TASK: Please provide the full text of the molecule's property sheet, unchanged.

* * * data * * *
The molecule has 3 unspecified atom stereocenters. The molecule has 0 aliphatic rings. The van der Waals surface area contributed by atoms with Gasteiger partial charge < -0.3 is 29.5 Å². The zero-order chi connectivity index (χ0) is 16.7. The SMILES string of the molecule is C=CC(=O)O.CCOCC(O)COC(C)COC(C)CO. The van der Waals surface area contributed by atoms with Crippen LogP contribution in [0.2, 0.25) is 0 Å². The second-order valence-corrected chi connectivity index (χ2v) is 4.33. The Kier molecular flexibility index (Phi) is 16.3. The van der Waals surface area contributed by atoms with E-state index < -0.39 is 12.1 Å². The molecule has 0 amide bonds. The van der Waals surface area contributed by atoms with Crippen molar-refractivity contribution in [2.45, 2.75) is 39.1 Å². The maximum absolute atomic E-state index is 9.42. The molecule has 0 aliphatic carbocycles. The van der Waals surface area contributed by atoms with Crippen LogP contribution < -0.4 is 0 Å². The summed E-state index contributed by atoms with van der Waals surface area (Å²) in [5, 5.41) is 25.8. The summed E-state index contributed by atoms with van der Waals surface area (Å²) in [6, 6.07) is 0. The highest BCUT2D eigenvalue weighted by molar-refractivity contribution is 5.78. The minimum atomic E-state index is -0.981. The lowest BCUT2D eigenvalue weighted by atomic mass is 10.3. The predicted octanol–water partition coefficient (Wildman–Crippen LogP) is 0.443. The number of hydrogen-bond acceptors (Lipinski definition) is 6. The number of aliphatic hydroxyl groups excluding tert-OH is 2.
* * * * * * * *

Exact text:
The molecule has 3 unspecified atom stereocenters. The molecule has 0 aliphatic rings. The van der Waals surface area contributed by atoms with Gasteiger partial charge < -0.3 is 29.5 Å². The zero-order chi connectivity index (χ0) is 16.7. The SMILES string of the molecule is C=CC(=O)O.CCOCC(O)COC(C)COC(C)CO. The van der Waals surface area contributed by atoms with Crippen LogP contribution in [0.2, 0.25) is 0 Å². The second-order valence-corrected chi connectivity index (χ2v) is 4.33. The Kier molecular flexibility index (Phi) is 16.3. The van der Waals surface area contributed by atoms with E-state index < -0.39 is 12.1 Å². The molecule has 0 amide bonds. The van der Waals surface area contributed by atoms with Crippen molar-refractivity contribution in [2.45, 2.75) is 39.1 Å². The maximum absolute atomic E-state index is 9.42. The molecule has 0 aliphatic carbocycles. The van der Waals surface area contributed by atoms with Crippen LogP contribution < -0.4 is 0 Å². The summed E-state index contributed by atoms with van der Waals surface area (Å²) in [5, 5.41) is 25.8. The summed E-state index contributed by atoms with van der Waals surface area (Å²) in [6, 6.07) is 0. The highest BCUT2D eigenvalue weighted by molar-refractivity contribution is 5.78. The minimum atomic E-state index is -0.981. The lowest BCUT2D eigenvalue weighted by atomic mass is 10.3. The predicted octanol–water partition coefficient (Wildman–Crippen LogP) is 0.443. The number of hydrogen-bond acceptors (Lipinski definition) is 6. The number of aliphatic hydroxyl groups excluding tert-OH is 2.